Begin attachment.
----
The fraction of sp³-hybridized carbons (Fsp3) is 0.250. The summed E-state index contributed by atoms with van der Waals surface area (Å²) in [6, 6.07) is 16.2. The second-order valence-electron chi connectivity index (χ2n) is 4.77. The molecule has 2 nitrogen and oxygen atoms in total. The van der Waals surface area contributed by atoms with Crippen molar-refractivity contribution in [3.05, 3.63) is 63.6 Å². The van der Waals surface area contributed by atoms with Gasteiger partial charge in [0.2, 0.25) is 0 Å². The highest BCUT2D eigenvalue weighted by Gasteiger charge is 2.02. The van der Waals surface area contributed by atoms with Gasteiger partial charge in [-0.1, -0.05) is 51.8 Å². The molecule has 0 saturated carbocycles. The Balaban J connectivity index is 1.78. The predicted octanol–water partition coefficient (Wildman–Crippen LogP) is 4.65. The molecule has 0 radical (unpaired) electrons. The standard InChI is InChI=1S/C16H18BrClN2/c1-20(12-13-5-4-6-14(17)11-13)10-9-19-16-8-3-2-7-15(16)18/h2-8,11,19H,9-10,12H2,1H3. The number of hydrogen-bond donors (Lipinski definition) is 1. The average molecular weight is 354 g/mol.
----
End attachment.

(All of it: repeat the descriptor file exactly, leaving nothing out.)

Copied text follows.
The fraction of sp³-hybridized carbons (Fsp3) is 0.250. The summed E-state index contributed by atoms with van der Waals surface area (Å²) in [6, 6.07) is 16.2. The second-order valence-electron chi connectivity index (χ2n) is 4.77. The molecule has 2 nitrogen and oxygen atoms in total. The van der Waals surface area contributed by atoms with Crippen molar-refractivity contribution in [3.05, 3.63) is 63.6 Å². The van der Waals surface area contributed by atoms with Gasteiger partial charge in [0.2, 0.25) is 0 Å². The highest BCUT2D eigenvalue weighted by Gasteiger charge is 2.02. The van der Waals surface area contributed by atoms with Gasteiger partial charge in [-0.1, -0.05) is 51.8 Å². The molecule has 0 saturated carbocycles. The Balaban J connectivity index is 1.78. The predicted octanol–water partition coefficient (Wildman–Crippen LogP) is 4.65. The molecule has 0 radical (unpaired) electrons. The standard InChI is InChI=1S/C16H18BrClN2/c1-20(12-13-5-4-6-14(17)11-13)10-9-19-16-8-3-2-7-15(16)18/h2-8,11,19H,9-10,12H2,1H3. The number of hydrogen-bond donors (Lipinski definition) is 1. The average molecular weight is 354 g/mol.